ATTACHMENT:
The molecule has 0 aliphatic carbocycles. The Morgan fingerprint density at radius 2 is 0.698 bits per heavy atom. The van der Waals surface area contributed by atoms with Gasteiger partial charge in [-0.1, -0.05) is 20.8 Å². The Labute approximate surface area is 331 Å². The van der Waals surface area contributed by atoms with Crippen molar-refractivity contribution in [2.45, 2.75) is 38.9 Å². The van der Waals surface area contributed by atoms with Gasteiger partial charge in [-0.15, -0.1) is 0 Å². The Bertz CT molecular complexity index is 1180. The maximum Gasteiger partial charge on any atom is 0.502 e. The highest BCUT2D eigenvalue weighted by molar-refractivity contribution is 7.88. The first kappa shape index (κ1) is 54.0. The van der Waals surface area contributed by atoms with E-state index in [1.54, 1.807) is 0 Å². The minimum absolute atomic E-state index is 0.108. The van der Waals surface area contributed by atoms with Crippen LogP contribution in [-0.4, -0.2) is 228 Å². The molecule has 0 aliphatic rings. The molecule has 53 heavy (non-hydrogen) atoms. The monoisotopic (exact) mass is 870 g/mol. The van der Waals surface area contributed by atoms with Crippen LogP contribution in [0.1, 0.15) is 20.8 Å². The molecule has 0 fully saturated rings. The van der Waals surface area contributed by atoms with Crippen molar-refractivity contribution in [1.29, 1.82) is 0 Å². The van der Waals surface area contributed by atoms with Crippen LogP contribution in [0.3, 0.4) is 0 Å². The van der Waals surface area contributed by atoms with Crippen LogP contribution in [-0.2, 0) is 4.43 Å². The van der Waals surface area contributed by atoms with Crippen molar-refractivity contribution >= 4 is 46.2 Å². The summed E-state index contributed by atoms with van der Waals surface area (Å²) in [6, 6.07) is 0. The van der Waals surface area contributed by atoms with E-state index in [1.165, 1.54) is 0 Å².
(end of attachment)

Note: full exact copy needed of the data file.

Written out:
The molecule has 0 aliphatic carbocycles. The Morgan fingerprint density at radius 2 is 0.698 bits per heavy atom. The van der Waals surface area contributed by atoms with Gasteiger partial charge in [-0.1, -0.05) is 20.8 Å². The Labute approximate surface area is 331 Å². The van der Waals surface area contributed by atoms with Crippen molar-refractivity contribution in [2.45, 2.75) is 38.9 Å². The van der Waals surface area contributed by atoms with Gasteiger partial charge in [-0.15, -0.1) is 0 Å². The Bertz CT molecular complexity index is 1180. The maximum Gasteiger partial charge on any atom is 0.502 e. The highest BCUT2D eigenvalue weighted by molar-refractivity contribution is 7.88. The first kappa shape index (κ1) is 54.0. The van der Waals surface area contributed by atoms with E-state index in [1.54, 1.807) is 0 Å². The minimum absolute atomic E-state index is 0.108. The van der Waals surface area contributed by atoms with Crippen LogP contribution in [-0.4, -0.2) is 228 Å². The molecule has 0 aliphatic rings. The molecule has 53 heavy (non-hydrogen) atoms. The monoisotopic (exact) mass is 870 g/mol. The van der Waals surface area contributed by atoms with Crippen LogP contribution in [0.1, 0.15) is 20.8 Å². The molecule has 0 fully saturated rings. The van der Waals surface area contributed by atoms with Crippen molar-refractivity contribution in [1.29, 1.82) is 0 Å². The van der Waals surface area contributed by atoms with Crippen LogP contribution in [0.3, 0.4) is 0 Å². The van der Waals surface area contributed by atoms with Crippen LogP contribution in [-0.2, 0) is 4.43 Å². The van der Waals surface area contributed by atoms with Crippen molar-refractivity contribution >= 4 is 46.2 Å². The summed E-state index contributed by atoms with van der Waals surface area (Å²) in [6, 6.07) is 0. The van der Waals surface area contributed by atoms with E-state index in [1.165, 1.54) is 0 Å².